There is an unspoken or barely mentioned assumption that eco-efficiency in some practical configuration can overcome the increasing burden on the Earth and its human and non-human inhabitants created by the workings of the economy. One speaker referred to the now old IPAT identity where Impact (I) equals population (P) times affluence (A) times a technological factor (T), akin to eco-efficiency. Alternatively the last factor can be replaced by its reciprocal expressed as innovation. The speaker tacitly assumed that so much innovation will show up such that the impact of growing population and increasing affluence will be reduced even below today’s excessive levels. Pure navel-gazing and wishful thinking. Material consumption, for example, has been reduced on a per GDP unit basis in some places, but is still increasing absolutely.

Nobody mentioned an important feedback loop that tends to reduce the result of eco-efficent gains: the rebound effect (Jevons paradox). Eco-efficiency tends to improve economic efficiency in general, creating bigger capital surpluses to re-invest in production, and indirectly in continued (economic) growth. Unless these investments are explicitly made in production that creates much lower social and environmental externalities than the units that created the surplus, societal and global unsustainability will continue to grow. And since avoiding the internalization of externalities is a fundamental financial strategy, this is not likely to happen without a deep restructuring of the basic role of industry.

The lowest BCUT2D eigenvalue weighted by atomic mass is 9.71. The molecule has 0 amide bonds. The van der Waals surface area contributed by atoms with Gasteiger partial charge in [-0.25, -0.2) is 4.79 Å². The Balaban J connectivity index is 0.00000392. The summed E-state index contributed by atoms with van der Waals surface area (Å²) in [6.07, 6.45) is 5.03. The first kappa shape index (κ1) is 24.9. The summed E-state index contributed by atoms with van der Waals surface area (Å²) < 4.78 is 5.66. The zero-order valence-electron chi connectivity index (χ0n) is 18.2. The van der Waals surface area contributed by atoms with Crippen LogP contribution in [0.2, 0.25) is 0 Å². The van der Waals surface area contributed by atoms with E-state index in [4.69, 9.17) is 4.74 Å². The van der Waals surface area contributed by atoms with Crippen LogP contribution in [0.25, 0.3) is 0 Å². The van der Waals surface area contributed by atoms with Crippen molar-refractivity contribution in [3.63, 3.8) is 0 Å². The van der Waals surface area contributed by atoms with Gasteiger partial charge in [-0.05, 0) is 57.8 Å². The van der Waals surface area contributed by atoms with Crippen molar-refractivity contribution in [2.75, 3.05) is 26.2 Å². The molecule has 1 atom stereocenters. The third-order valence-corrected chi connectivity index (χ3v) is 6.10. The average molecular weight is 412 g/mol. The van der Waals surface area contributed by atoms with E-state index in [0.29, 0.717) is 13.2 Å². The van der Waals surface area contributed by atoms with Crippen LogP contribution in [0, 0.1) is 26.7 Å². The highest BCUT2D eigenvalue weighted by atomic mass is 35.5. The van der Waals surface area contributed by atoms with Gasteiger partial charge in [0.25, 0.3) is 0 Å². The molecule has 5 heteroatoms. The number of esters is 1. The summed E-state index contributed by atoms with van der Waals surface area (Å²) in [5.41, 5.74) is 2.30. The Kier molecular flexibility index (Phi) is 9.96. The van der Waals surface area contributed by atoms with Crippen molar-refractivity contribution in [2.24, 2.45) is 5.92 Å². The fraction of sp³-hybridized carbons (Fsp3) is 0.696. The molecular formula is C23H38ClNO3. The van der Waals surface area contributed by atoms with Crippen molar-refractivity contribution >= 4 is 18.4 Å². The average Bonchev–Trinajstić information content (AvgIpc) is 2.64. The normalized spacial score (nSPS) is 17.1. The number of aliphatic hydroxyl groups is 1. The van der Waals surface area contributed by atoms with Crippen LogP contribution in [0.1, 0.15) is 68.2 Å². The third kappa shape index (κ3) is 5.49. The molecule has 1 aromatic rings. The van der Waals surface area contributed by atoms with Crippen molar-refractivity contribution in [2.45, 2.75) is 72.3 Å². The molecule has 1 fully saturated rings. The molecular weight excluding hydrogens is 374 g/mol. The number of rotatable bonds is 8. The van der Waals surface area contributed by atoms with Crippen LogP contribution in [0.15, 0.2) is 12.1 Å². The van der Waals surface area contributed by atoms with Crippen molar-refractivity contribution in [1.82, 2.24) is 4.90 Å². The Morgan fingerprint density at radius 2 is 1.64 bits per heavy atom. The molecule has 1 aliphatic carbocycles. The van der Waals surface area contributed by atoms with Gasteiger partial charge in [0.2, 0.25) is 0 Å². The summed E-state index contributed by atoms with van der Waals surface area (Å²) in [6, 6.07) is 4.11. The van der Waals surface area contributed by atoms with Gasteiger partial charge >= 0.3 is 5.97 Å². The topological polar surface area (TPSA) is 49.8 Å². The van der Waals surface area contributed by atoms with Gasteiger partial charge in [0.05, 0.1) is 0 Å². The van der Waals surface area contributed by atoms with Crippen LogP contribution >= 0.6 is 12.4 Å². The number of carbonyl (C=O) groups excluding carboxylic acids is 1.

One speaker gave an excellent recap of the Toyota Production Systems, highlighting two of its key processes, kaizen and yokoten. Kaizen is the more familiar, referring to the (continuous) learning/improvement theme central to the system. Yokoten can be translated as sharing, referring to the central role played by the community. Problem solving at Toyota is a community process. The speaker stressed that whatever community is to be involved must have a common language and context if positive results are to come. That commonality comes from yokoten, a set of processes designed to afford all entering a process with a common background of the problem context and the language necessary to describe and work on it.

Much of what I do and write is aimed at a broad system of yokoten, a sharing of meaning of sustainability, the context in which it fails to appear, and what we know about why. My concerns about lack of a common understanding of sustainability are reinforced by listening to the Toyota discussion. The TPS is the most emulated production system in the world and is the parent of lean manufacturing more broadly. It has been applied with variable success all over the world. After the talk, I have a better sense of why it has not worked so well. Almost all the practice has centered on kaizen—the system of continuous learning, but without a similar stress on yokoten. Both are essential to success in getting the system to produce the desired quality routinely.

In the sustainability sphere, yokoten is largely missing. Everyone is using the word differently to the point that many who have a sense that there is something very important here are frustrated and speak of abandoning their efforts. We are quick to jump directly to kaizen, centered on eco-efficiency as equivalent to quality in the TPS. Mistake #1: efficiency is a means, quality is an end. Mistake #2: leaving out yokoten as an integral and explicit part of the process.

When I attempt to demystify the word sustainability and offer a meaning consistent with the reality of the word, expressed through its dictionary definition, I am feeding yokoten. I found an alternate description of this process, interestingly, from another Asian source, Confucius, that I discussed a few posts ago on August 10th. I’ll repeat the money quote here.